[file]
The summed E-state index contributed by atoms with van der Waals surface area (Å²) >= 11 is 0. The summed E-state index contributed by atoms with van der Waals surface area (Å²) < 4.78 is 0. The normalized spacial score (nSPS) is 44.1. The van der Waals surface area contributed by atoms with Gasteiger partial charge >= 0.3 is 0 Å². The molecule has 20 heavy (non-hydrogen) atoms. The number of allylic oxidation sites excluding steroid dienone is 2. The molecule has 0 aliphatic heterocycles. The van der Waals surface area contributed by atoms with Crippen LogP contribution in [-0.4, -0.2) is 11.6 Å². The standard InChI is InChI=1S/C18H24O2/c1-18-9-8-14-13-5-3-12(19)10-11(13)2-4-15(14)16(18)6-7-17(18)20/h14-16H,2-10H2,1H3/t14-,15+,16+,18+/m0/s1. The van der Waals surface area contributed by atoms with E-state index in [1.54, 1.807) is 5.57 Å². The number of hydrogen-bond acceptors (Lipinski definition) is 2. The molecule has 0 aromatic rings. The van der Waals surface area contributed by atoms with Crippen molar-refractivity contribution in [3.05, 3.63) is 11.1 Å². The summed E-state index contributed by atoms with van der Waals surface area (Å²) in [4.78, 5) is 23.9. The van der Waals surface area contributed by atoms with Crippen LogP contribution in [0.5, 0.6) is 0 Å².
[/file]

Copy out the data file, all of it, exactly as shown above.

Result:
The summed E-state index contributed by atoms with van der Waals surface area (Å²) >= 11 is 0. The summed E-state index contributed by atoms with van der Waals surface area (Å²) < 4.78 is 0. The normalized spacial score (nSPS) is 44.1. The van der Waals surface area contributed by atoms with Gasteiger partial charge >= 0.3 is 0 Å². The molecule has 20 heavy (non-hydrogen) atoms. The number of allylic oxidation sites excluding steroid dienone is 2. The molecule has 0 aliphatic heterocycles. The van der Waals surface area contributed by atoms with Crippen LogP contribution in [-0.4, -0.2) is 11.6 Å². The standard InChI is InChI=1S/C18H24O2/c1-18-9-8-14-13-5-3-12(19)10-11(13)2-4-15(14)16(18)6-7-17(18)20/h14-16H,2-10H2,1H3/t14-,15+,16+,18+/m0/s1. The van der Waals surface area contributed by atoms with E-state index in [1.54, 1.807) is 5.57 Å². The number of hydrogen-bond acceptors (Lipinski definition) is 2. The molecule has 0 aromatic rings. The van der Waals surface area contributed by atoms with Crippen molar-refractivity contribution in [3.05, 3.63) is 11.1 Å². The summed E-state index contributed by atoms with van der Waals surface area (Å²) in [4.78, 5) is 23.9. The van der Waals surface area contributed by atoms with Crippen LogP contribution in [0.5, 0.6) is 0 Å².